Cordillera Mountain Ultra – next time, train for mountains

September 2005 was my first international race. In Newcastle, Australia I befriended the Philippine Duathlon Team. They were my biggest supporters during the race – cheering louder for me than anyone. We exchanged team gear, contact info, and they invited me to race in the Philippines. 14 years later I finally made the trip (although not for a duathlon obviously) and all I can say is – what took me so long?

2005 Philippine Duathlon Team

My recent trip to the Philippines introduced me to people as warm, welcoming, and downright awesome as the Philippine Duathlon team I met years ago. The land was equally beautiful making for an awesome experience all-around. Let’s get to it!

Much like my trip to India in January, flying halfway around the world was just the beginning of the journey to get to the Cordillera Mountain Ultra. Fresh off a 16 hour flight, I hopped into a cab to the bus station, and then got on a bus for a 6 hour ride to the mountain town of Baguio City. I was really hungry. Ill-prepared for a flight that didn’t have vegan meals for me, luckily my flight attendant was over-compensating by showing up to my seat at random times throughout the flight when she’d find a banana, apple, or package of peanuts 🙂 (they fixed this for me on the return flight). The bus station had zero options for me as well as the 2 stops along the way to Baguio. I really wanted to enjoy the bus ride and take in the scenery but I couldn’t stay awake any longer and passed out on my bag twice before arriving, where I had one last cab for a ½ hour ride to my hotel. Phew!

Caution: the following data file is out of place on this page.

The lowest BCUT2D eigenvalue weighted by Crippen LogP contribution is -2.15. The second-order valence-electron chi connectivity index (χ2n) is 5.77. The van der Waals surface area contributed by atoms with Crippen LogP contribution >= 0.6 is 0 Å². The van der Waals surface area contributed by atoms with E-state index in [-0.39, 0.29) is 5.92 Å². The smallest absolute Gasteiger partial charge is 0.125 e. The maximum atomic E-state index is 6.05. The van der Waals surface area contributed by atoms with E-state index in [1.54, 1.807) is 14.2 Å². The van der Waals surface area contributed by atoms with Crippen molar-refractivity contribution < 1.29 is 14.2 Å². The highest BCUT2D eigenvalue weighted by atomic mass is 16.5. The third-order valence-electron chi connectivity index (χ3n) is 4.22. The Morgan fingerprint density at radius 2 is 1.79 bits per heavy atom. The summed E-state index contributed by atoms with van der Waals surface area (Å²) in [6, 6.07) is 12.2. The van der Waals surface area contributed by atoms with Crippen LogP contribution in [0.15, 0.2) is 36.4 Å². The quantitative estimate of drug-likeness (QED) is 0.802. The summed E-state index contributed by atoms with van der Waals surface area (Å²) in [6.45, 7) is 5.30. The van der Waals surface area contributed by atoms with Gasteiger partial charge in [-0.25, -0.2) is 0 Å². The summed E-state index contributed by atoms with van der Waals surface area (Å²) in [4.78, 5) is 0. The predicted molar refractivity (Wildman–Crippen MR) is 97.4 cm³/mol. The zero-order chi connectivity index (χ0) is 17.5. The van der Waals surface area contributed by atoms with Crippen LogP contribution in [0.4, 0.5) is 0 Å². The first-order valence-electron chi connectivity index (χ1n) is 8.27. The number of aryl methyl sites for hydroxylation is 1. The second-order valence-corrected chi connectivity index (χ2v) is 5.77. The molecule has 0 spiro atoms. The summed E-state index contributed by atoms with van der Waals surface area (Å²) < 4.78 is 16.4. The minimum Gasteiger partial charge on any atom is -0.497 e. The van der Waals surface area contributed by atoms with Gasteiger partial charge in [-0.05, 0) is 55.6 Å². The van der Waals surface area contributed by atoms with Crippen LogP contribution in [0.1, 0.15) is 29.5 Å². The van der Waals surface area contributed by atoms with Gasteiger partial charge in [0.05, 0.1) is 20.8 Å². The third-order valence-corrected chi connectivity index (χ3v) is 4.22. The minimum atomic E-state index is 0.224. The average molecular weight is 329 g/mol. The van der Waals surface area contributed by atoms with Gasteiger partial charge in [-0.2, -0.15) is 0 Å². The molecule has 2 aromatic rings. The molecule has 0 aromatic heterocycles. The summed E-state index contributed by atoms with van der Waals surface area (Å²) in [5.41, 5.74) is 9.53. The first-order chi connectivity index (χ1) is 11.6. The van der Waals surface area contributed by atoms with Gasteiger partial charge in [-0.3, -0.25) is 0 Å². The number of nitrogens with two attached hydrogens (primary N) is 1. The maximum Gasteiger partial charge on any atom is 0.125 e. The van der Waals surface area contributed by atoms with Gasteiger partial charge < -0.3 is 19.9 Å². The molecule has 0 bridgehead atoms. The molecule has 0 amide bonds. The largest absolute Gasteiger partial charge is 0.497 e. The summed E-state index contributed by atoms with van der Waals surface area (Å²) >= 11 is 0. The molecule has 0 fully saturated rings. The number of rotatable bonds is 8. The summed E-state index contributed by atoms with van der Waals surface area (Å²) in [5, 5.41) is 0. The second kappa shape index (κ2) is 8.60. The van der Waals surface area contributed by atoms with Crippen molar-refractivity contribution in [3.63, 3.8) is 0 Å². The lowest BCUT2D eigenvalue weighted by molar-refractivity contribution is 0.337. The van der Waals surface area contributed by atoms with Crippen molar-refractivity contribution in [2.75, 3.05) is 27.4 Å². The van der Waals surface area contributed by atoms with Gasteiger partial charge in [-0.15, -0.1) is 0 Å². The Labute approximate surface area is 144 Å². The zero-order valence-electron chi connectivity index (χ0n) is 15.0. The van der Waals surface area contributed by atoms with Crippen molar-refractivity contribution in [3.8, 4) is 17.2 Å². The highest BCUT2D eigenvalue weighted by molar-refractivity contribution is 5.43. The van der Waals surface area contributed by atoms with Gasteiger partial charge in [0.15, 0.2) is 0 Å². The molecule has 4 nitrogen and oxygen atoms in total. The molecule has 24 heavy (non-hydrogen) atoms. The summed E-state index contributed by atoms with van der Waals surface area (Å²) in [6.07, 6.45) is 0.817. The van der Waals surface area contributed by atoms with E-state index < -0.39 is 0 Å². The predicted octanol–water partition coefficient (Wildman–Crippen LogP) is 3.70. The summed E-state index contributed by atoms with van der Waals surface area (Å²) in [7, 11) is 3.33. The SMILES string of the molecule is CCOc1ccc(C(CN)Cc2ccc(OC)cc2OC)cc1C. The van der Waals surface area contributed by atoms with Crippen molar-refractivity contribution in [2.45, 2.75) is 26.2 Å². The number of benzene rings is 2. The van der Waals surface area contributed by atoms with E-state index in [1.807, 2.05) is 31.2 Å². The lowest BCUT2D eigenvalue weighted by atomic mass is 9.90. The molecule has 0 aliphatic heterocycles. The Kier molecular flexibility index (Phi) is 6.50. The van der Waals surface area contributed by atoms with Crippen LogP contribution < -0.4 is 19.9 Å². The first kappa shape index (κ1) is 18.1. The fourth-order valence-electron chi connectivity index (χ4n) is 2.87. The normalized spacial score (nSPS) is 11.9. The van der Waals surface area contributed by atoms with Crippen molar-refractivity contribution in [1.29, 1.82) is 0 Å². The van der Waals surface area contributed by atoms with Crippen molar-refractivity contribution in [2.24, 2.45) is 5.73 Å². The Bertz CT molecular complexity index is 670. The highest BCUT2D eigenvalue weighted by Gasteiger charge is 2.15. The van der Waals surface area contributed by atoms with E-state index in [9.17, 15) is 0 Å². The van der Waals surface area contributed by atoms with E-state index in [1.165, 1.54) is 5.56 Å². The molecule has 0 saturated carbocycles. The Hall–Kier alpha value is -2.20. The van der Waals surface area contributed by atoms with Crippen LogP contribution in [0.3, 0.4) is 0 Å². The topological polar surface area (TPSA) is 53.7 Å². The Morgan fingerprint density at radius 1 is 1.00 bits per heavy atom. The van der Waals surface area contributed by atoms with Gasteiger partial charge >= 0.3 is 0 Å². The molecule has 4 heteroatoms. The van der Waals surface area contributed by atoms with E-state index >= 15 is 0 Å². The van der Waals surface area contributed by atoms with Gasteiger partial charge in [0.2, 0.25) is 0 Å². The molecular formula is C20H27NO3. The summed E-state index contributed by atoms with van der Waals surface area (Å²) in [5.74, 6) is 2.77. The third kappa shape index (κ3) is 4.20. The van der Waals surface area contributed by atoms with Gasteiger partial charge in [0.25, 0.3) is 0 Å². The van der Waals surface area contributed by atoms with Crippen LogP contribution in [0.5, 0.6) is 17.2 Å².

My Unived family (Monica & Amit) arrived a few hours later and we were all anxious to get a vegan meal! We set off on a 5k walk to what became our desert oasis – the vegan restaurant Ahs-Wes. I lost count of how many meals we ate there throughout our short time in Baguio City, but I can tell you we knew the menu quite well 🙂 We had a full day Thursday to settle in and the race director pointed us towards some nice runnable trails as Camp John Hay. I was happy to get in a shakeout run because man my lungs were burning! Baguio sits at 5,000 feet which really isn’t that high, but when you come from Syracuse, a whopping 380 feet, you can feel it. We also had some time to relax and explore Baguio – what a beautiful town!

running at Camp John Hay

Friday it was time to head to the race site and I was really excited that our transport was a jeepney! It was an hour ride to the barangay of Tinondgan. A typhoon in September of 2018 led to landslides that devastated Itogon – destroying land, homes, and leaving casualties. We were seeing some of this damage along the way. We later learned that the Cordillera Mountains also experienced wildfires in February of 2019, causing even more devastation to this beautiful area. The race course took us along some of the charred land 😦 All of this made us even more grateful to the residents for their willingness to share their land with the runners.